In fact if Jack is wise, he will hold on to his cash until he can find an option where he can purchase that hose for near the 25 dollar price: the true cost of the product. That is clearly what happens in the Virgin Islands, with all the opportunities travel and digital technology offer consumers this early 2015, to pursue alternatives. St Thomas shopping, and shopping on the internet, will always be attractions, until prices and options improve locally. 

Another opportunity cost of buying a product or service at an unreasonably high price is the savings that could have been made, such as money in a savings account, or even invested in a wealth fund. Banks use those savings for lending purposes. Savings are also invested in business stock and this helps business liquidity and capital growth. High prices therefore affect consumer choice in a negative way.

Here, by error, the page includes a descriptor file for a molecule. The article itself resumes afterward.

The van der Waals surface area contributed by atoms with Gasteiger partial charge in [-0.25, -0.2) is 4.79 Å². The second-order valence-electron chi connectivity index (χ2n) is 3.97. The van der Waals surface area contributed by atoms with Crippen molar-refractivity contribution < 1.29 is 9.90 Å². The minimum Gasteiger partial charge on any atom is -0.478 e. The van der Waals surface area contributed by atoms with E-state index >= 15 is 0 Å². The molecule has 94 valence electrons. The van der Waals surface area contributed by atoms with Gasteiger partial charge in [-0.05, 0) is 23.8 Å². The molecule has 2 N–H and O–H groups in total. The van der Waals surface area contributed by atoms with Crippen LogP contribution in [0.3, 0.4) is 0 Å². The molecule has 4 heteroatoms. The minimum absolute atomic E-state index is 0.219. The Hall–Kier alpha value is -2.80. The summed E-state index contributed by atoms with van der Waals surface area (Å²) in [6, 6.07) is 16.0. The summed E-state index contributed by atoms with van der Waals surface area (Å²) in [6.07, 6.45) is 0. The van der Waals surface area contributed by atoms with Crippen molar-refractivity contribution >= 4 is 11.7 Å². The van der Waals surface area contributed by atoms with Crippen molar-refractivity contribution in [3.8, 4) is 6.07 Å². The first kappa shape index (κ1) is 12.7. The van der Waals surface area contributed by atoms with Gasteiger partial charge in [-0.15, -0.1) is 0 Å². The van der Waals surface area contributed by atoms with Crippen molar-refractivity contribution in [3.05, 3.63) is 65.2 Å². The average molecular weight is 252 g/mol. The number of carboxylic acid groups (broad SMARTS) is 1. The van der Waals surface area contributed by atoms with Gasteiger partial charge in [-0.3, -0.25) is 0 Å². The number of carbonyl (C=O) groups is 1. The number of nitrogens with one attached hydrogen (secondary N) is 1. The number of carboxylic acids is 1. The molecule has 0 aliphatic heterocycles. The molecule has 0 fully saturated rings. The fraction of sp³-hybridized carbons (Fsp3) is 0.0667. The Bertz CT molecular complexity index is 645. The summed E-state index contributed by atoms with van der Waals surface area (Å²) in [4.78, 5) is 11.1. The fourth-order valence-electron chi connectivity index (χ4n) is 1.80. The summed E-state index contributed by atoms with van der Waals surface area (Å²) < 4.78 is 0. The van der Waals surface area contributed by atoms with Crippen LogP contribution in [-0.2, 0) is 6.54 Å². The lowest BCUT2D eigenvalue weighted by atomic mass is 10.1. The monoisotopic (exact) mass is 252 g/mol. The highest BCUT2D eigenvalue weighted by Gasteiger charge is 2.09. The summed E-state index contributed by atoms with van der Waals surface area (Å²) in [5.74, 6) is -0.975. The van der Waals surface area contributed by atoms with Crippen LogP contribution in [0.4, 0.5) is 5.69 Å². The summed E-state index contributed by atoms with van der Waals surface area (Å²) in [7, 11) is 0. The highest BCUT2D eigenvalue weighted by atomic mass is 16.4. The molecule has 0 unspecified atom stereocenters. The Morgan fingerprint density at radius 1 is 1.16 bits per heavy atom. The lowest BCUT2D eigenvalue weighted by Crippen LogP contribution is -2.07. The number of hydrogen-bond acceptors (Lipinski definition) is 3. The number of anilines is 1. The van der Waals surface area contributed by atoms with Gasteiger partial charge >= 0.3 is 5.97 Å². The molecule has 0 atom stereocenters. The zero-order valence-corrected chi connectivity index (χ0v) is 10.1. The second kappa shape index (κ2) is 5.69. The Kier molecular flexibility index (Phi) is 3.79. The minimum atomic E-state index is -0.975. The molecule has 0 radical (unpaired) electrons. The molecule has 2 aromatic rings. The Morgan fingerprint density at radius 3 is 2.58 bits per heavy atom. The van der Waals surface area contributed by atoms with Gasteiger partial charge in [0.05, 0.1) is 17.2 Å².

However, on their own, high prices are not the same thing as high inflation. There must be certain underlying factors that cause these prices to be high for them to be termed inflationary. Inflation behaves in a peculiar way, within a specific context.

High inflation has not been a matter of concern for Virgin Islanders over the years. There are good reasons for this. The country uses the US Dollar as legal tender. The country’s economy is therefore linked closely with that of the USA. The US has not had an inflation problem for decades.

Monetary policy in the Virgin Islands is indirectly controlled by the US Federal Reserve or the US Central Bank. Were inflation to impact the US, then the Virgin Islands would suffer the fallout immediately. But so would neighboring Caribbean islands. Someone stated once, ‘’ when the US sneezes the world catches pneumonia.’’